If one of the key requirements to drive enthusiasm for the sport is success in individuals, then any brand considering getting involved would worry that no matter how much money the LTA gets, it seems it cannot combat the paucity of talent in British tennis.
Some sports experts feel that the inherent problem is that tennis is as seen as a pleasant middle-class pastime, inaccessible to ordinary children looking for an exciting sport to follow or in which to take part.
Chief executive of sponsorship specialist Synergy, Tim Crow, says the commercial strategy the LTA has come up with is “flawed”.
“The LTA does not need a commercial partner that will just chuck some money at it in order to be associated with tennis,” he says, “A better idea would be to seek a marketing partner – a brand that has real expertise in marketing and would be able to create a buzz around British tennis.”
Crow adds: “If I were Roger Draper, I would be beating a path to Nike and Adidas’ doors. Who better? Who knows more about making sport exciting and attractive? I would be asking them to help me market tennis to British youth.”
But the LTA is targeting the financial services sector for potential partners. It points to British athletics’ long-term relationship with Norwich Union, now rebranding as Aviva, as the template for its commercial strategy.
MEC Access group account director Stuart Wareham agrees there is some sense behind this: “It is difficult for rational financial services brands to engage the public on an emotional level. Sponsorship can do that for them.”
But Wareham too sees a number of drawbacks to the LTA offering. “First, it can’t offer any rights to Wimbledon, hence premium brands like Evian go directly to Wimbledon because that’s the association they want.” Wareham goes on to point out the seasonality of tennis limits the window of opportunity to promote it.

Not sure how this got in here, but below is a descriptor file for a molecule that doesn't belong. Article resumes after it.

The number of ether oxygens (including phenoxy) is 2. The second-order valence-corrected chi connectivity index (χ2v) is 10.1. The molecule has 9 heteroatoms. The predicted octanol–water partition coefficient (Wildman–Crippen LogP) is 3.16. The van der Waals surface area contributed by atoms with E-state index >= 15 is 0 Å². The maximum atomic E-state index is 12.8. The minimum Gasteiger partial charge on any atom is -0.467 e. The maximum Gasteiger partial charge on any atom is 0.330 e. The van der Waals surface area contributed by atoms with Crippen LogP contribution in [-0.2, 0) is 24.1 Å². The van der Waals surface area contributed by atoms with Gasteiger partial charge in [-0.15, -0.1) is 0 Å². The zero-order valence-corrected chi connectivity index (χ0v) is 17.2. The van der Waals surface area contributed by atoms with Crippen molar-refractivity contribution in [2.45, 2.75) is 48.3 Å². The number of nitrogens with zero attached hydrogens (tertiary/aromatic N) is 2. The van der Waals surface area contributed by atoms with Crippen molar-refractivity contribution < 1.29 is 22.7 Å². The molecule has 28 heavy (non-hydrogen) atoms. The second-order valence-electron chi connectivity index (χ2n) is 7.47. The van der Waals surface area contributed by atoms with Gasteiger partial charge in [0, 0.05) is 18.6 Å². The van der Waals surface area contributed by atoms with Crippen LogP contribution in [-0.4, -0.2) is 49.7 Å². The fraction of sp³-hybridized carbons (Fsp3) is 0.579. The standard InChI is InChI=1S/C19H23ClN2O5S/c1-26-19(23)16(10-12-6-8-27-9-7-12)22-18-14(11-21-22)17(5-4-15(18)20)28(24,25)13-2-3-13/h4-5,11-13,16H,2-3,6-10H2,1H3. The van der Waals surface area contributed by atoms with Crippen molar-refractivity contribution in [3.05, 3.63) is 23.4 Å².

Further, he says that the lack of success in British individuals is a barrier. “Players carry an influence,” he says, “Andy Murray already has a number of personal endorsements and that would make certain brands in certain categories think twice. It would put companies off if the sole “talisman” of British tennis is already carrying the name of their competitors.”
And although the LTA profits from Wimbledon championships, it does not own the commercial rights, nor those of other big tennis events, such as the ATP World Tour Finals – which will be held in the UK.
Last week, the ATP, the governing body for the men’s professional tennis circuit, announced a £17.5m deal with Barclays to sponsor the event, which will henceforth take place at the O2 arena in London, moving from its current home in China to be in a better time zone for its primary audience.
Despite the apparent drawbacks and the criticisms of its system, experts feel that it is likely the LTA will find a taker for its deal. The London 2012 Olympics may also have a bearing, with brands that cannot get a slot as an official partner because a competitor has taken it on, looking to do something else in sport. The LTA, with tennis, has more to offer than many of the other national governing bodies.
“It’s about developing an infrastructure to help shape the sport from the bottom up,” Wareham concludes. “Rarely does such an opportunity come up for a commercial partner that can make a real difference to a sport and that’s attractive.” New balls, please.